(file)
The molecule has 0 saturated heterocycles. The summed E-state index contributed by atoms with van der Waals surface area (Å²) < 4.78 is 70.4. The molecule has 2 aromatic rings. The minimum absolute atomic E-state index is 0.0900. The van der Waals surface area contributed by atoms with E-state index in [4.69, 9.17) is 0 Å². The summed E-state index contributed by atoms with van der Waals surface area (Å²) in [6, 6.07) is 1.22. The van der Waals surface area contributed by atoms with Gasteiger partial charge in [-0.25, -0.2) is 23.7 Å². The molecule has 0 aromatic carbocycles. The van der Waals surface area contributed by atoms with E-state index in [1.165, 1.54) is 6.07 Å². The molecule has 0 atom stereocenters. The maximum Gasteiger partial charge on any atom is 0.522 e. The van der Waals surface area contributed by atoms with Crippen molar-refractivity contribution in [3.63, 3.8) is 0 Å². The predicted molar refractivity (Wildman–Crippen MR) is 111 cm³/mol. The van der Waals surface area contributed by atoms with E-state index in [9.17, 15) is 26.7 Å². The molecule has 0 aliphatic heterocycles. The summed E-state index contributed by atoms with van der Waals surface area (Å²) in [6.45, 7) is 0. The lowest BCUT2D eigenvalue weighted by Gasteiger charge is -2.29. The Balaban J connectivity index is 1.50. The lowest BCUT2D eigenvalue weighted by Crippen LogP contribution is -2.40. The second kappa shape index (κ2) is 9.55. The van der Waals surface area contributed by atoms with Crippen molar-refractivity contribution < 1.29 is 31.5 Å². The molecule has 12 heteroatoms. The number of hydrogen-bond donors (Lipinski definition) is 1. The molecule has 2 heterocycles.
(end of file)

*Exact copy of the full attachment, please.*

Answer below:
The molecule has 0 saturated heterocycles. The summed E-state index contributed by atoms with van der Waals surface area (Å²) < 4.78 is 70.4. The molecule has 2 aromatic rings. The minimum absolute atomic E-state index is 0.0900. The van der Waals surface area contributed by atoms with E-state index in [4.69, 9.17) is 0 Å². The summed E-state index contributed by atoms with van der Waals surface area (Å²) in [6, 6.07) is 1.22. The van der Waals surface area contributed by atoms with Gasteiger partial charge in [-0.25, -0.2) is 23.7 Å². The molecule has 0 aromatic carbocycles. The van der Waals surface area contributed by atoms with E-state index in [1.165, 1.54) is 6.07 Å². The molecule has 0 atom stereocenters. The maximum Gasteiger partial charge on any atom is 0.522 e. The van der Waals surface area contributed by atoms with Crippen molar-refractivity contribution in [3.63, 3.8) is 0 Å². The predicted molar refractivity (Wildman–Crippen MR) is 111 cm³/mol. The van der Waals surface area contributed by atoms with E-state index in [9.17, 15) is 26.7 Å². The molecule has 0 aliphatic heterocycles. The summed E-state index contributed by atoms with van der Waals surface area (Å²) in [6.45, 7) is 0. The lowest BCUT2D eigenvalue weighted by Gasteiger charge is -2.29. The Balaban J connectivity index is 1.50. The lowest BCUT2D eigenvalue weighted by Crippen LogP contribution is -2.40. The second kappa shape index (κ2) is 9.55. The van der Waals surface area contributed by atoms with Crippen molar-refractivity contribution < 1.29 is 31.5 Å². The molecule has 12 heteroatoms. The number of hydrogen-bond donors (Lipinski definition) is 1. The molecule has 2 heterocycles.